Adobe Stock is asking photographers to send them photographs of bananas doing banana-type things in everyday situations. They’re on the hunt for a whopping 1,000 banana photos, and they’re willing to peel off some cash – $60, to be exact.
Don’t worry, Adobe hasn’t completely lost the plot. This fruity obsession is all part of Adobe’s mission to supercharge their generative AI tools, including Adobe Firefly and Generative Fill.
German stock photographer Robert Kneschke spilled the beans about Adobe’s request on Facebook. The brief is all part of a new beta initiative called ‘Missions’, which is only open to an exclusive group of contributors. The mission? To gather specific assets for the training of machine learning.
According to Kneschke’s Facebook post, Adobe is asking for 500 to 1,000 snapshots in three categories: close-ups of mouths eating, close-ups of hands handling food, and bananas caught in real-life situations. Whatever that means.
A slice of the banana
For those mouth-watering mouth and hand photos, Adobe is dishing out a ripe $80 per set. As for those bananas living their best lives, the photo giant is offering a tempting $60.
The images won’t become available on Adobe’s stock site. However, contributors are welcome to upload the images separately should they wish.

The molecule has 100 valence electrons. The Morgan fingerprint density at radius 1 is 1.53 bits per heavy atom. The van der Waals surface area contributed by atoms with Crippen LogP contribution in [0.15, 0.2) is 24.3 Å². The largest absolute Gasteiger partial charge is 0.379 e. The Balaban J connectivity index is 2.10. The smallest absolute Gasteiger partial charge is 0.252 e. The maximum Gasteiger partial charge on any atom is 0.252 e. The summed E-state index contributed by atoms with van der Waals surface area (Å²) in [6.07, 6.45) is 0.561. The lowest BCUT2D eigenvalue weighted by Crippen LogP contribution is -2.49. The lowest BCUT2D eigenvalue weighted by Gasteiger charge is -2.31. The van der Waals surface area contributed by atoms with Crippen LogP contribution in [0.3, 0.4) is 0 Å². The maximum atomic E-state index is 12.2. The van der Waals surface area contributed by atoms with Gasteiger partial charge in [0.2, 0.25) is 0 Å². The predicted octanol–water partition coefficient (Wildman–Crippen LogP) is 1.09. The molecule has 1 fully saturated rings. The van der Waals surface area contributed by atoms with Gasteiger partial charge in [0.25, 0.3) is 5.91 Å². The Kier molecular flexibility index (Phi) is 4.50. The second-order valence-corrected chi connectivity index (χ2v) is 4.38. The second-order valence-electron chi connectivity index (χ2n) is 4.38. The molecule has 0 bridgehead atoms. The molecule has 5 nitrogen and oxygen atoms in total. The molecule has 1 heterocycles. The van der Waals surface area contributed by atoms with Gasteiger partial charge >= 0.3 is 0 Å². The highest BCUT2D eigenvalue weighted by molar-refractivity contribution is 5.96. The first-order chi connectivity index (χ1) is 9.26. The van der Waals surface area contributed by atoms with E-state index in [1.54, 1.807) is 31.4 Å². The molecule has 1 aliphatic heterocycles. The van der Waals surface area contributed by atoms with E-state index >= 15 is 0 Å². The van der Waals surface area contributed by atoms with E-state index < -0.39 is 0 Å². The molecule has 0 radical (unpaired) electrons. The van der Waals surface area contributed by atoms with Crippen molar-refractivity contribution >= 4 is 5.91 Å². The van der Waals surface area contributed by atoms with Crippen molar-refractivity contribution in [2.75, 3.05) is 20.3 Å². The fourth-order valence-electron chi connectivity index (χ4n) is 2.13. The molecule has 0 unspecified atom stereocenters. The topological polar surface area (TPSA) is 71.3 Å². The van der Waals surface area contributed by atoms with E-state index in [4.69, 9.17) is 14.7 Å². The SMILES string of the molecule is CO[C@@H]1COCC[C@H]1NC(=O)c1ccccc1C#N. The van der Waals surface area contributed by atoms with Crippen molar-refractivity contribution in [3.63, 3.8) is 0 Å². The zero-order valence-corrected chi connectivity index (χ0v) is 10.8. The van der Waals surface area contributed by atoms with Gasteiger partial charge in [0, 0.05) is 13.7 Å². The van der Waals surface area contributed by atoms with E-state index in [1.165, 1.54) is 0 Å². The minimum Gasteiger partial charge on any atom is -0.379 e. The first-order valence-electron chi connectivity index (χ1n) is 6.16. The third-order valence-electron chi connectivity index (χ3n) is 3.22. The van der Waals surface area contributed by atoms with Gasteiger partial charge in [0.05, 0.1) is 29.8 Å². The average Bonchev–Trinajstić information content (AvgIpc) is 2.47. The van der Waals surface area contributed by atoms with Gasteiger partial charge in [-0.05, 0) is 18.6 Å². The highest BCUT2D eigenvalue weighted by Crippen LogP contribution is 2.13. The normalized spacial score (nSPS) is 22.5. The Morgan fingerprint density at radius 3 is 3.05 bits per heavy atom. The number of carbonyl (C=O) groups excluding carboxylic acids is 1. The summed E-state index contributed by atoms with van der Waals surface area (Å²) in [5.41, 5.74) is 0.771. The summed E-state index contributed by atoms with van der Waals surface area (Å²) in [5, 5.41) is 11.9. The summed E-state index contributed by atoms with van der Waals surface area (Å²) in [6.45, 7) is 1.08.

A taste of things to come
In the Facebook post, Kneschke asks if this could be the future of stock photography. Presumably, he means in relation to training AI data sets.
This makes some sense, especially as AI-generated images are notorious for their wonky depictions of hands and mouths.
For Kneschke, though, the task seems fruitless. “I briefly considered participating in order to test how much time it takes to fulfil their assignment,” he told Petapixel.
“But then it sank in: When I subtract from $80 the exchange rate, the taxes, the money to buy the props, the time it takes to take 500 different images, to copy them to the computer, and to upload them, I figured it is possibly a loss-making venture,” he continued.
When it’s put like that, it certainly doesn’t sound very ‘a-peeling’. In future, we could start seeing stock photographers make like a banana and split the business entirely.